A new plant owned and operated by green tech company rPlanet Earth will launch this August in Vernon, Calif., to make about 75 million pounds a year of two product types from 100 percent recycled polyethylene terephthalate (PET). The facility will produce forms to make both beverage containers and food packaging. And it will combine several processes normally done in a few facilities under one roof, cutting emissions and, potentially, cost for finished products.
rPlanet will make preforms for beverage containers, and it will make thermoforms for containers for produce, deli, bakery and other ready-to-eat foods.
Traditionally, PET bales have been sorted, ground and washed at one facility. From there, flake typically goes to another company that decontaminates it and turns it to pellet, bringing it to the Food and Drug Administration’s required specs, whether for food containers or bottles. Then, material would typically have gone to another location, either a plant to make preforms or a plant to make sheet for thermoforms, says Robert Daviduk, co-CEO of rPlanet Earth.
“These intermediate transportation steps create greenhouse gas emissions and mark up between facilities, adding to the cost of materials,” he says. “But we take the process from raw material through to preform or thermoform under one roof for the lowest carbon footprint possible.”
At rPlanet there are two paths. Along one path, the material is conveyed to a sheet extruder. From here, rPlanet can take sheet and convert it into thermoform in a separate machine that presses and molds it to make different forms for different applications.
“For preforms, it goes into an injection molding machine. So, the two paths enable us to make two different products,” says Daviduk.
The postconsumer bales of PET will be run through optical sorters to ensure that what comes out is 100 percent pure PET.
The plan is to prove out the first line and then install a second parallel line, both in the 300,000-square-foot Vernon plant. A later goal is to build three or four similar plants across the U.S., concentrated in the Midwest, Northeast/mid Atlantic, Southeast and Texas.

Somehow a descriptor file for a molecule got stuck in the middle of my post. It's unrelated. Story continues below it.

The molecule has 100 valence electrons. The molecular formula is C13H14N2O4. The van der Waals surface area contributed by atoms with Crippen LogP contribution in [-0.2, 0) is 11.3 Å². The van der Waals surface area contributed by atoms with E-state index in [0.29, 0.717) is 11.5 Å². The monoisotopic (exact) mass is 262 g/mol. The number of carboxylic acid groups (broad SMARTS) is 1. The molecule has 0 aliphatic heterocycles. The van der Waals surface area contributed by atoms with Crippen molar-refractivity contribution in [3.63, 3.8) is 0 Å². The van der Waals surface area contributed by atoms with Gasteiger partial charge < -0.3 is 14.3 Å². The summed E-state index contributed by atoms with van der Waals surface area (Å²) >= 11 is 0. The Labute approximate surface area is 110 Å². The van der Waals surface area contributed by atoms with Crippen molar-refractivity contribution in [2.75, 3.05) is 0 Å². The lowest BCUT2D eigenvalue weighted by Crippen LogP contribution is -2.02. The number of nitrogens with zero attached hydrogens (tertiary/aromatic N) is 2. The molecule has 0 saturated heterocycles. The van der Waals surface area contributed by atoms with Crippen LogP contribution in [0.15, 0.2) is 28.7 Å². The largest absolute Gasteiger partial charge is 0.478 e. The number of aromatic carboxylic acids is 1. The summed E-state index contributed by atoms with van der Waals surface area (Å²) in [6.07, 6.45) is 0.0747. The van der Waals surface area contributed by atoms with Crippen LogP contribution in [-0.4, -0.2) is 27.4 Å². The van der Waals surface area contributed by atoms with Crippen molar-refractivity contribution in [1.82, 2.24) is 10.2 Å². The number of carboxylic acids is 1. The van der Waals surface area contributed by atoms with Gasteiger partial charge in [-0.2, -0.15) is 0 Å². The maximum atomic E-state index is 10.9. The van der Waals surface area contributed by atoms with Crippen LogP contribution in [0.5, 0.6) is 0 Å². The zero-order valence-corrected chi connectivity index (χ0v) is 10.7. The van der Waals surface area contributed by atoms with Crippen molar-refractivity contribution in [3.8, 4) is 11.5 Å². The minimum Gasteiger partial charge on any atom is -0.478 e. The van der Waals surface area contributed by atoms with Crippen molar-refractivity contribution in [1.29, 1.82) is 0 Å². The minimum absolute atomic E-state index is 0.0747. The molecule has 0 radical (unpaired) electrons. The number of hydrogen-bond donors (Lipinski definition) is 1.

The company has secured a long-term supply of raw material with businesses that collect containers through deposit programs or curbside clients.
Developing the project was a five-year endeavor, from idea inception through design and planning, to setting up with equipment manufacturers, to installation.
“What we learned through the process is that we have a lower carbon footprint. And we learned different ways to take what are now manual paths to automate in order to make the plant efficient and increase output capacity,” says Daviduk.
Customers will be those in foodservice, retailers and possibly pharmaceutical, healthcare and cosmetic companies.
“They tend to have production facilities close to population centers, and we will focus near those population centers, where post-consumer PET is mainly generated. So, we will have a readily available supply and a nearby client base,” says Daviduk.
One key feature of the operation is optimization of the thermal process involving heat, which will reduce carbon footprint, saving energy.
“Other plants put flakes in a silo and transport it to buyers who heat it to melt it and extrude it to make plastic. But we are taking it out of the decontamination reactors and putting it directly into the manufacturing equipment that makes preforms and sheet,” says Eric Carlson, senior vice president of Woodard & Curran, who built and designed the system. “It comes out just below its melting point, so it’s not cooling and heating.”
He says there are several processes incorporated under one roof that have never before been done that way.
“There are boilers providing steam, compressors providing compressed air and cooling water to cool equipment [among functions],” says Carlson. “The flow of these utilities needs to be maintained without interruption. There are a lot of integrated workings to make this all happen.”
John Standish, technical director of the Association of Plastic Recyclers, says rPlanet will create a demand for enormous volumes of existing post-consumer bottles. Only 30 percent of PET in bottles and jars is recovered in the U.S. now.
“It is great that there are new companies coming online that will recycle PET bottles. But we need to be working as an industry in parallel to increase recovery of those bottles,” says Standish. “It starts with convincing consumers to put them in the recycling bin and encouraging communities to have the infrastructure.”